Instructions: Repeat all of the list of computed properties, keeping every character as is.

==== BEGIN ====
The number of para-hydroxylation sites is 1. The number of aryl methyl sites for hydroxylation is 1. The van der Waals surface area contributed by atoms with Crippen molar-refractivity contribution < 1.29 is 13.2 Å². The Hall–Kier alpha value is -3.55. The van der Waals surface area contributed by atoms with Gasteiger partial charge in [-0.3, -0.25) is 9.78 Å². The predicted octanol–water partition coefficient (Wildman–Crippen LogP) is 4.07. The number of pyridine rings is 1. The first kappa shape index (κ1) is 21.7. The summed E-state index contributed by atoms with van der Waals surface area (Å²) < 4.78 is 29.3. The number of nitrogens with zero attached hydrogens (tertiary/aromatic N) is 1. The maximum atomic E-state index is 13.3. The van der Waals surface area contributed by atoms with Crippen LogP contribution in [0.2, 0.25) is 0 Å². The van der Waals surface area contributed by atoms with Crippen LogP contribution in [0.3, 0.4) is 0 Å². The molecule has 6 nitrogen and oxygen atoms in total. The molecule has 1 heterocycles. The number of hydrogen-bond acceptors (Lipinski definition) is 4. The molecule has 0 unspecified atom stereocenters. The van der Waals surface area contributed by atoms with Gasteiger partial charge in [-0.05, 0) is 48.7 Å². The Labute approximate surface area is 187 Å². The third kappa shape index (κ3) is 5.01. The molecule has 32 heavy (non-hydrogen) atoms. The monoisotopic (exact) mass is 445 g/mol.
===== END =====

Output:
The number of para-hydroxylation sites is 1. The number of aryl methyl sites for hydroxylation is 1. The van der Waals surface area contributed by atoms with Crippen molar-refractivity contribution < 1.29 is 13.2 Å². The Hall–Kier alpha value is -3.55. The van der Waals surface area contributed by atoms with Gasteiger partial charge in [-0.3, -0.25) is 9.78 Å². The predicted octanol–water partition coefficient (Wildman–Crippen LogP) is 4.07. The number of pyridine rings is 1. The first kappa shape index (κ1) is 21.7. The summed E-state index contributed by atoms with van der Waals surface area (Å²) < 4.78 is 29.3. The number of nitrogens with zero attached hydrogens (tertiary/aromatic N) is 1. The maximum atomic E-state index is 13.3. The van der Waals surface area contributed by atoms with Crippen LogP contribution in [0.2, 0.25) is 0 Å². The van der Waals surface area contributed by atoms with Crippen LogP contribution in [0.3, 0.4) is 0 Å². The molecule has 6 nitrogen and oxygen atoms in total. The molecule has 1 heterocycles. The number of hydrogen-bond acceptors (Lipinski definition) is 4. The molecule has 0 unspecified atom stereocenters. The van der Waals surface area contributed by atoms with Gasteiger partial charge in [-0.05, 0) is 48.7 Å². The Labute approximate surface area is 187 Å². The third kappa shape index (κ3) is 5.01. The molecule has 32 heavy (non-hydrogen) atoms. The monoisotopic (exact) mass is 445 g/mol.